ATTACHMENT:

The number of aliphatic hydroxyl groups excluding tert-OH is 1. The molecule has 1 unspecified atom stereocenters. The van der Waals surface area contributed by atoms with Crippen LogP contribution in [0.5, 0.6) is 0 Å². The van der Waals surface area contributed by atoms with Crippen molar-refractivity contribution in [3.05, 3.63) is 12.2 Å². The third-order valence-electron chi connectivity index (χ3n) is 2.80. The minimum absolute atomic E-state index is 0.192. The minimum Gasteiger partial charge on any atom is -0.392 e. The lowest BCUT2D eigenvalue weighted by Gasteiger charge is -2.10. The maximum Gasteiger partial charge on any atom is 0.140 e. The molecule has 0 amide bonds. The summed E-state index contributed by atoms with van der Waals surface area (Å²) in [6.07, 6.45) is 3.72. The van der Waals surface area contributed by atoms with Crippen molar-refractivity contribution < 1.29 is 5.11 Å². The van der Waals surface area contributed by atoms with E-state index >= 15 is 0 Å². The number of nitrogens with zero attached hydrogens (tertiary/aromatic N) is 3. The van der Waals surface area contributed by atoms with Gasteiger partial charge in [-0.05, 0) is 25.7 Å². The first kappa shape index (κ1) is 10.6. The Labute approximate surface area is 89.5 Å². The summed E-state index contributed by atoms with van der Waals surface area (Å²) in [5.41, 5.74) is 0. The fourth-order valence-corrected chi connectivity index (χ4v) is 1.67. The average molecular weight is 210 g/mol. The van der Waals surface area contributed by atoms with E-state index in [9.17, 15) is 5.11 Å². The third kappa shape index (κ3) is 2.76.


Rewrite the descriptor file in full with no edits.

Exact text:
The number of aliphatic hydroxyl groups excluding tert-OH is 1. The molecule has 1 unspecified atom stereocenters. The van der Waals surface area contributed by atoms with Crippen LogP contribution in [0.5, 0.6) is 0 Å². The van der Waals surface area contributed by atoms with Crippen molar-refractivity contribution in [3.05, 3.63) is 12.2 Å². The third-order valence-electron chi connectivity index (χ3n) is 2.80. The minimum absolute atomic E-state index is 0.192. The minimum Gasteiger partial charge on any atom is -0.392 e. The lowest BCUT2D eigenvalue weighted by Gasteiger charge is -2.10. The maximum Gasteiger partial charge on any atom is 0.140 e. The molecule has 0 amide bonds. The summed E-state index contributed by atoms with van der Waals surface area (Å²) in [6.07, 6.45) is 3.72. The van der Waals surface area contributed by atoms with Crippen molar-refractivity contribution < 1.29 is 5.11 Å². The van der Waals surface area contributed by atoms with E-state index >= 15 is 0 Å². The number of nitrogens with zero attached hydrogens (tertiary/aromatic N) is 3. The van der Waals surface area contributed by atoms with Gasteiger partial charge in [-0.05, 0) is 25.7 Å². The first kappa shape index (κ1) is 10.6. The Labute approximate surface area is 89.5 Å². The summed E-state index contributed by atoms with van der Waals surface area (Å²) in [5.41, 5.74) is 0. The fourth-order valence-corrected chi connectivity index (χ4v) is 1.67. The average molecular weight is 210 g/mol. The van der Waals surface area contributed by atoms with E-state index in [9.17, 15) is 5.11 Å². The third kappa shape index (κ3) is 2.76.